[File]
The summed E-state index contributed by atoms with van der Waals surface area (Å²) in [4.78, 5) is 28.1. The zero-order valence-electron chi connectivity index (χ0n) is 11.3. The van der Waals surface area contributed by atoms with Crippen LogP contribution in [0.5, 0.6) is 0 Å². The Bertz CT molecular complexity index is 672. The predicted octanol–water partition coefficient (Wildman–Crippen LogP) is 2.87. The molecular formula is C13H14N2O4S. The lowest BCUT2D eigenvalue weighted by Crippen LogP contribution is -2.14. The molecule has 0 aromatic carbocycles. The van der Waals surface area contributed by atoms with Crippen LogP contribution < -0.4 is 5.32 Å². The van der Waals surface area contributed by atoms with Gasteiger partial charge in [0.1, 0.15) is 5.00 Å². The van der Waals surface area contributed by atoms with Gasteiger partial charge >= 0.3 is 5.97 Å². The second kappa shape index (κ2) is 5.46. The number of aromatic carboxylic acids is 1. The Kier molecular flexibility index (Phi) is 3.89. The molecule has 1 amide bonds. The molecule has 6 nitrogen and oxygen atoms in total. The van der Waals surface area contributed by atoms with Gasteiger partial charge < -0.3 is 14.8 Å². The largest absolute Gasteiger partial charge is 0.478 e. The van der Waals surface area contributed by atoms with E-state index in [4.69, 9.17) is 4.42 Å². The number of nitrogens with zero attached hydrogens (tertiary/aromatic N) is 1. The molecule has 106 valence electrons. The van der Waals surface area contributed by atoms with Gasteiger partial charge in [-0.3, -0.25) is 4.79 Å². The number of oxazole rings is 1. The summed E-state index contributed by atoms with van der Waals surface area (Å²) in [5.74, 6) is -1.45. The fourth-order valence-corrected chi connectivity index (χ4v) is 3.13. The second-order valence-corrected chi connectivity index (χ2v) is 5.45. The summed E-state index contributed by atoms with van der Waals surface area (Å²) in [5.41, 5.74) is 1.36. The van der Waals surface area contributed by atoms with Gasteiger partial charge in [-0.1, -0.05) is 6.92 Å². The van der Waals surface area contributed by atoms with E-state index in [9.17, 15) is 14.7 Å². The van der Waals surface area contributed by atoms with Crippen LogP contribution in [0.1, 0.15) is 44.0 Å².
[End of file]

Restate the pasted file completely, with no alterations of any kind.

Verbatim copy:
The summed E-state index contributed by atoms with van der Waals surface area (Å²) in [4.78, 5) is 28.1. The zero-order valence-electron chi connectivity index (χ0n) is 11.3. The van der Waals surface area contributed by atoms with Crippen LogP contribution in [0.5, 0.6) is 0 Å². The Bertz CT molecular complexity index is 672. The predicted octanol–water partition coefficient (Wildman–Crippen LogP) is 2.87. The molecular formula is C13H14N2O4S. The lowest BCUT2D eigenvalue weighted by Crippen LogP contribution is -2.14. The molecule has 0 aromatic carbocycles. The van der Waals surface area contributed by atoms with Crippen LogP contribution < -0.4 is 5.32 Å². The van der Waals surface area contributed by atoms with Gasteiger partial charge in [0.1, 0.15) is 5.00 Å². The van der Waals surface area contributed by atoms with Gasteiger partial charge >= 0.3 is 5.97 Å². The second kappa shape index (κ2) is 5.46. The number of aromatic carboxylic acids is 1. The Kier molecular flexibility index (Phi) is 3.89. The molecule has 1 amide bonds. The molecule has 6 nitrogen and oxygen atoms in total. The van der Waals surface area contributed by atoms with Gasteiger partial charge < -0.3 is 14.8 Å². The largest absolute Gasteiger partial charge is 0.478 e. The van der Waals surface area contributed by atoms with E-state index in [4.69, 9.17) is 4.42 Å². The number of nitrogens with zero attached hydrogens (tertiary/aromatic N) is 1. The molecule has 106 valence electrons. The van der Waals surface area contributed by atoms with Gasteiger partial charge in [-0.3, -0.25) is 4.79 Å². The number of oxazole rings is 1. The summed E-state index contributed by atoms with van der Waals surface area (Å²) in [5.74, 6) is -1.45. The fourth-order valence-corrected chi connectivity index (χ4v) is 3.13. The second-order valence-corrected chi connectivity index (χ2v) is 5.45. The summed E-state index contributed by atoms with van der Waals surface area (Å²) in [5.41, 5.74) is 1.36. The van der Waals surface area contributed by atoms with Gasteiger partial charge in [-0.1, -0.05) is 6.92 Å². The van der Waals surface area contributed by atoms with E-state index in [9.17, 15) is 14.7 Å². The van der Waals surface area contributed by atoms with Crippen LogP contribution in [0.1, 0.15) is 44.0 Å².